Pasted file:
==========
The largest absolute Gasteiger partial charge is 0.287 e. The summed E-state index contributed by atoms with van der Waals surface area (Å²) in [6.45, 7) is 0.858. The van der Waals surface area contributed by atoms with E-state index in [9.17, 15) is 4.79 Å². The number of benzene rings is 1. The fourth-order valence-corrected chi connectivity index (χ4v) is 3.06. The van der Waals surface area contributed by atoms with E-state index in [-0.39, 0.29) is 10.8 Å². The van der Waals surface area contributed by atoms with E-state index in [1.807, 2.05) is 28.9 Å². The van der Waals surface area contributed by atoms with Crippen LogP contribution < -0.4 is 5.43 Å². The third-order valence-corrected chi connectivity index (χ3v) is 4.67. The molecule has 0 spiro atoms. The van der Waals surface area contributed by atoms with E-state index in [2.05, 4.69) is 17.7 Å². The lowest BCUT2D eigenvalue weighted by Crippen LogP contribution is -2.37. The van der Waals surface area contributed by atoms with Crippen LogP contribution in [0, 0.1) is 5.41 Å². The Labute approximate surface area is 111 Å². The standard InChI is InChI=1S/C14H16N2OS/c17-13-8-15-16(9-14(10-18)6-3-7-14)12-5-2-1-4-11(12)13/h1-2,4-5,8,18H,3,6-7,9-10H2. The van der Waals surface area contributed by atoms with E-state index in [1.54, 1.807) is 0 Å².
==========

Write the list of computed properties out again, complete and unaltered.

The largest absolute Gasteiger partial charge is 0.287 e. The summed E-state index contributed by atoms with van der Waals surface area (Å²) in [6.45, 7) is 0.858. The van der Waals surface area contributed by atoms with E-state index in [9.17, 15) is 4.79 Å². The number of benzene rings is 1. The fourth-order valence-corrected chi connectivity index (χ4v) is 3.06. The van der Waals surface area contributed by atoms with E-state index in [-0.39, 0.29) is 10.8 Å². The van der Waals surface area contributed by atoms with E-state index in [1.807, 2.05) is 28.9 Å². The van der Waals surface area contributed by atoms with Crippen LogP contribution < -0.4 is 5.43 Å². The third-order valence-corrected chi connectivity index (χ3v) is 4.67. The molecule has 0 spiro atoms. The van der Waals surface area contributed by atoms with E-state index in [2.05, 4.69) is 17.7 Å². The lowest BCUT2D eigenvalue weighted by Crippen LogP contribution is -2.37. The van der Waals surface area contributed by atoms with Crippen LogP contribution in [0, 0.1) is 5.41 Å². The Labute approximate surface area is 111 Å². The standard InChI is InChI=1S/C14H16N2OS/c17-13-8-15-16(9-14(10-18)6-3-7-14)12-5-2-1-4-11(12)13/h1-2,4-5,8,18H,3,6-7,9-10H2. The van der Waals surface area contributed by atoms with E-state index in [1.54, 1.807) is 0 Å².